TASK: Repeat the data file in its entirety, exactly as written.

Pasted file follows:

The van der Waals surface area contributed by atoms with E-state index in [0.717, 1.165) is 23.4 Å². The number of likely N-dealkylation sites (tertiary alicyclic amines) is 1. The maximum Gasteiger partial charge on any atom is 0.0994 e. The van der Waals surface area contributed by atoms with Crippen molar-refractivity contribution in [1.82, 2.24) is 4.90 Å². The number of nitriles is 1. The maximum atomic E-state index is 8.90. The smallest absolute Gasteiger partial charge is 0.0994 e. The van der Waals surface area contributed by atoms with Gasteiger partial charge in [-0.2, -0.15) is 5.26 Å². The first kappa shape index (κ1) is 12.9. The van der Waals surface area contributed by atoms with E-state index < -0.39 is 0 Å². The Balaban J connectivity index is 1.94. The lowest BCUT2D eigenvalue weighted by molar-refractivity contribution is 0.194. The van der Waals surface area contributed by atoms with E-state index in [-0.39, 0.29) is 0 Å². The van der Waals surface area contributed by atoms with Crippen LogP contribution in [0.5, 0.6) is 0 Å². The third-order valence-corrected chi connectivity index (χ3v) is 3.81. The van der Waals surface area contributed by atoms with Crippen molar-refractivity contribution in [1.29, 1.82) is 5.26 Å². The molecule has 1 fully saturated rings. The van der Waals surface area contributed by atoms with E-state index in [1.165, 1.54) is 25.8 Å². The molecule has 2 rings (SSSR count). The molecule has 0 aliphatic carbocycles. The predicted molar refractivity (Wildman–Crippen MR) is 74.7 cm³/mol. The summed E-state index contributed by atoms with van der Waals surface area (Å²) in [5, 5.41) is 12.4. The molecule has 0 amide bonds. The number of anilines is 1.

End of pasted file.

The van der Waals surface area contributed by atoms with E-state index in [0.717, 1.165) is 23.4 Å². The number of likely N-dealkylation sites (tertiary alicyclic amines) is 1. The maximum Gasteiger partial charge on any atom is 0.0994 e. The van der Waals surface area contributed by atoms with Crippen molar-refractivity contribution in [1.82, 2.24) is 4.90 Å². The number of nitriles is 1. The maximum atomic E-state index is 8.90. The smallest absolute Gasteiger partial charge is 0.0994 e. The van der Waals surface area contributed by atoms with Gasteiger partial charge in [-0.2, -0.15) is 5.26 Å². The first kappa shape index (κ1) is 12.9. The van der Waals surface area contributed by atoms with E-state index < -0.39 is 0 Å². The Balaban J connectivity index is 1.94. The lowest BCUT2D eigenvalue weighted by molar-refractivity contribution is 0.194. The van der Waals surface area contributed by atoms with E-state index in [-0.39, 0.29) is 0 Å². The van der Waals surface area contributed by atoms with Crippen LogP contribution in [0.5, 0.6) is 0 Å². The third-order valence-corrected chi connectivity index (χ3v) is 3.81. The van der Waals surface area contributed by atoms with Crippen molar-refractivity contribution in [1.29, 1.82) is 5.26 Å². The molecule has 1 fully saturated rings. The van der Waals surface area contributed by atoms with E-state index in [1.165, 1.54) is 25.8 Å². The molecule has 2 rings (SSSR count). The molecule has 0 aliphatic carbocycles. The predicted molar refractivity (Wildman–Crippen MR) is 74.7 cm³/mol. The summed E-state index contributed by atoms with van der Waals surface area (Å²) in [5, 5.41) is 12.4. The molecule has 0 amide bonds. The number of anilines is 1.